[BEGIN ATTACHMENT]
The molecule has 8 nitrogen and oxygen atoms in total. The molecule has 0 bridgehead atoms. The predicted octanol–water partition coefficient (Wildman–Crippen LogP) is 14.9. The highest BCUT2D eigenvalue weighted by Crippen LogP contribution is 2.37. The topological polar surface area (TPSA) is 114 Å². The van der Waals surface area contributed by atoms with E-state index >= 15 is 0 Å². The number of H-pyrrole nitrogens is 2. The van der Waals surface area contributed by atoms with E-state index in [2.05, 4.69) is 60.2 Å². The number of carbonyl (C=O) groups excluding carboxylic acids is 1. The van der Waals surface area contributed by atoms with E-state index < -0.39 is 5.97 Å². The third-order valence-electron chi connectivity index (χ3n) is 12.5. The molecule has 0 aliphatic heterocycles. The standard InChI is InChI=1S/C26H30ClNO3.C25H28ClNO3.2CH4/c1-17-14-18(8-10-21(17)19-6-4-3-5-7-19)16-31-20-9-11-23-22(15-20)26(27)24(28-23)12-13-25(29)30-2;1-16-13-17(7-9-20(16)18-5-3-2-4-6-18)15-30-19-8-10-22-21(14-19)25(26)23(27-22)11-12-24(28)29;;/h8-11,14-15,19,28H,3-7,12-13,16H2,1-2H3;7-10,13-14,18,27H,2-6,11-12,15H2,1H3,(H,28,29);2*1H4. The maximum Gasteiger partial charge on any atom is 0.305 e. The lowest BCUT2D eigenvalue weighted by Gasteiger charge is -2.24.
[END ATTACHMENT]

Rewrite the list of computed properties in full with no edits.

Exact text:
The molecule has 8 nitrogen and oxygen atoms in total. The molecule has 0 bridgehead atoms. The predicted octanol–water partition coefficient (Wildman–Crippen LogP) is 14.9. The highest BCUT2D eigenvalue weighted by Crippen LogP contribution is 2.37. The topological polar surface area (TPSA) is 114 Å². The van der Waals surface area contributed by atoms with E-state index >= 15 is 0 Å². The number of H-pyrrole nitrogens is 2. The van der Waals surface area contributed by atoms with E-state index in [2.05, 4.69) is 60.2 Å². The number of carbonyl (C=O) groups excluding carboxylic acids is 1. The van der Waals surface area contributed by atoms with E-state index < -0.39 is 5.97 Å². The third-order valence-electron chi connectivity index (χ3n) is 12.5. The molecule has 0 aliphatic heterocycles. The standard InChI is InChI=1S/C26H30ClNO3.C25H28ClNO3.2CH4/c1-17-14-18(8-10-21(17)19-6-4-3-5-7-19)16-31-20-9-11-23-22(15-20)26(27)24(28-23)12-13-25(29)30-2;1-16-13-17(7-9-20(16)18-5-3-2-4-6-18)15-30-19-8-10-22-21(14-19)25(26)23(27-22)11-12-24(28)29;;/h8-11,14-15,19,28H,3-7,12-13,16H2,1-2H3;7-10,13-14,18,27H,2-6,11-12,15H2,1H3,(H,28,29);2*1H4. The maximum Gasteiger partial charge on any atom is 0.305 e. The lowest BCUT2D eigenvalue weighted by Gasteiger charge is -2.24.